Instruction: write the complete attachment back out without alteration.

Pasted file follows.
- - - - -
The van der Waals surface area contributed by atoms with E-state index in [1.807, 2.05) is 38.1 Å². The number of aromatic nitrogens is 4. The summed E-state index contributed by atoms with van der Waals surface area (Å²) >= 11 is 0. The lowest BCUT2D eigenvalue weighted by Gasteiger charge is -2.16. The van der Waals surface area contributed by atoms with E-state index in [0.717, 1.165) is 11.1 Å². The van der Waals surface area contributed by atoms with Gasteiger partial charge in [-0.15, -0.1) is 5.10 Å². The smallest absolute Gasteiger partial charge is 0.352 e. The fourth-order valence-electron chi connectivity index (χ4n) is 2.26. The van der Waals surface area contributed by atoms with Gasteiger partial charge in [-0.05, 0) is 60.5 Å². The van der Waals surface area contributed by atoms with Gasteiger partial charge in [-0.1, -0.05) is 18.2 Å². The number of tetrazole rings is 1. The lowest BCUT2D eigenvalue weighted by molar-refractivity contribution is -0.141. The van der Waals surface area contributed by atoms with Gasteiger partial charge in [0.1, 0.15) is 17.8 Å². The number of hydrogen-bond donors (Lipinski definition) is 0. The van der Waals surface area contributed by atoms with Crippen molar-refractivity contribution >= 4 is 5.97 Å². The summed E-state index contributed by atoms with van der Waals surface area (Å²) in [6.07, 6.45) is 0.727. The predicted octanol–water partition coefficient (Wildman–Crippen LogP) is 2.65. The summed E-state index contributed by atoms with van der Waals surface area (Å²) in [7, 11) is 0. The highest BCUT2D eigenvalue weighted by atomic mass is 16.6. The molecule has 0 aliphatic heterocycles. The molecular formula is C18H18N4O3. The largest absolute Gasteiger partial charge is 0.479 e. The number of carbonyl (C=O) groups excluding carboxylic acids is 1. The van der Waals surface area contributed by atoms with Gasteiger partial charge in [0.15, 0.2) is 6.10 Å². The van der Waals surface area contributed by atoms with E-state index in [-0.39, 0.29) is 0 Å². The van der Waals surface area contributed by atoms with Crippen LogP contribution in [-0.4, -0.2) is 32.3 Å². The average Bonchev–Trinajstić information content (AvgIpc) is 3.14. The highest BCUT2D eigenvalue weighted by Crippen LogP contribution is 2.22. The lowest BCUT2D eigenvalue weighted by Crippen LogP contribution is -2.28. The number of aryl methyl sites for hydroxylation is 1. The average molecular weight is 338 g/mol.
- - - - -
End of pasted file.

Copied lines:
The van der Waals surface area contributed by atoms with E-state index in [1.807, 2.05) is 38.1 Å². The number of aromatic nitrogens is 4. The summed E-state index contributed by atoms with van der Waals surface area (Å²) >= 11 is 0. The lowest BCUT2D eigenvalue weighted by Gasteiger charge is -2.16. The van der Waals surface area contributed by atoms with E-state index in [0.717, 1.165) is 11.1 Å². The van der Waals surface area contributed by atoms with Gasteiger partial charge in [-0.15, -0.1) is 5.10 Å². The smallest absolute Gasteiger partial charge is 0.352 e. The fourth-order valence-electron chi connectivity index (χ4n) is 2.26. The van der Waals surface area contributed by atoms with Gasteiger partial charge in [-0.05, 0) is 60.5 Å². The van der Waals surface area contributed by atoms with Gasteiger partial charge in [-0.1, -0.05) is 18.2 Å². The number of tetrazole rings is 1. The lowest BCUT2D eigenvalue weighted by molar-refractivity contribution is -0.141. The van der Waals surface area contributed by atoms with Gasteiger partial charge in [0.1, 0.15) is 17.8 Å². The number of hydrogen-bond donors (Lipinski definition) is 0. The van der Waals surface area contributed by atoms with Crippen molar-refractivity contribution >= 4 is 5.97 Å². The summed E-state index contributed by atoms with van der Waals surface area (Å²) in [6.07, 6.45) is 0.727. The predicted octanol–water partition coefficient (Wildman–Crippen LogP) is 2.65. The summed E-state index contributed by atoms with van der Waals surface area (Å²) in [7, 11) is 0. The highest BCUT2D eigenvalue weighted by atomic mass is 16.6. The molecule has 0 aliphatic heterocycles. The molecular formula is C18H18N4O3. The largest absolute Gasteiger partial charge is 0.479 e. The number of carbonyl (C=O) groups excluding carboxylic acids is 1. The van der Waals surface area contributed by atoms with Gasteiger partial charge in [0.15, 0.2) is 6.10 Å². The van der Waals surface area contributed by atoms with E-state index in [-0.39, 0.29) is 0 Å². The van der Waals surface area contributed by atoms with Crippen LogP contribution in [-0.4, -0.2) is 32.3 Å². The average Bonchev–Trinajstić information content (AvgIpc) is 3.14. The highest BCUT2D eigenvalue weighted by Crippen LogP contribution is 2.22. The lowest BCUT2D eigenvalue weighted by Crippen LogP contribution is -2.28. The number of aryl methyl sites for hydroxylation is 1. The average molecular weight is 338 g/mol.